The future of work and enterprise

Posted on | March 4, 2015 | No Comments

Much of the buzz around new work patterns made possible by the ‘gig’ economy of Uber and Task Rabbit suggests that consumers are beginning to act like companies when it comes to managing their careers and employment. Since the great recession, a significant upswing in part time and independent contract work reflects a convergence of factors enabling users to work when and how they want with mobile technology and cloud-based services. These workers are vital to what’s called the jobless recovery: individuals take on the burden of providing resources they once enjoyed through secure employment with a firm.

Partly this is about choice: BYOD growth in large organizations reflects a similar desire among workers to take responsibility for their own productivity. Younger workers also enjoy the freedom of working on their own terms and technology allows them to do it. Dropbox, Gmail, Skype and Evernote are just some of the tools available for self-motivated individuals to get their work done from any location.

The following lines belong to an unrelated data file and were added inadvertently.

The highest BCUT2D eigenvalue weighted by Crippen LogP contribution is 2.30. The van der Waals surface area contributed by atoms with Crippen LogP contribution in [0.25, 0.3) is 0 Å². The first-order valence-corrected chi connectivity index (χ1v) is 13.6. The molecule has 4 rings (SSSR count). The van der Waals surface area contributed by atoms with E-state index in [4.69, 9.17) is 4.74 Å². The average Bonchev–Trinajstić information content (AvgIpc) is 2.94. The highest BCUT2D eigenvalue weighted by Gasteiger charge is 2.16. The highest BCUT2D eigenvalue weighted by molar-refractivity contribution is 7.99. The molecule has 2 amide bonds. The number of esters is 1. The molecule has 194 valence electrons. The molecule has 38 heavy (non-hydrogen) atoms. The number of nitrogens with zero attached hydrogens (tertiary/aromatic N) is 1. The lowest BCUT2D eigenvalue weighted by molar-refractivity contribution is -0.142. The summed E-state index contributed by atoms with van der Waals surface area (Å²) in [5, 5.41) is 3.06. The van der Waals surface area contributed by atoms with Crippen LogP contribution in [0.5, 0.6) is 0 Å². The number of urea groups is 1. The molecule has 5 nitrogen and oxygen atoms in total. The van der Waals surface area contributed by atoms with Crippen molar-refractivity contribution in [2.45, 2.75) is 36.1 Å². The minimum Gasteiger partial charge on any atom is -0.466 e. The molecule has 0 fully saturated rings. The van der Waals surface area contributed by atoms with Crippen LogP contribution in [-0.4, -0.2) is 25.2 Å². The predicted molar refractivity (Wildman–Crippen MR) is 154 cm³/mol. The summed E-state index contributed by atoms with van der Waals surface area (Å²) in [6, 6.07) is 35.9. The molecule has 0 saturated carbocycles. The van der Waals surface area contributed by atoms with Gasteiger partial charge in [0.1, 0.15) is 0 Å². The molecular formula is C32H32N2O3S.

The rise of the personal enterprise – where individuals negotiate with work suppliers to sell their services and make a living – is a major challenge to business models that differentiate between business (enterprise) and consumer sales. There is a third category emerging between the two thanks to consumer-led enterprise innovation.

The enterprise user provides the basis for any number of business decisions in tech. But the biggest companies today (Uber, Google, Facebook) employ fewer people than previous generations of industry. Those that are employed in enterprise settings are increasingly likely to be temporary or piece workers in a global economy of in-sourcing and outsourcing. If there are fewer ‘jobs’, fewer mid-size companies, and fewer employers then this inevitably affects enterprise business. And when non-standard employment is becoming the standard, we have a distinctly new proposition for thinking about the future of work.

Today more and more workers are acting like enterprises: they have multiple partnerships and vendors to keep happy, they need services to synchronize across platforms and devices and locations, and they need reassurance that the range of activities they perform on the same device will not corrupt their livelihood.

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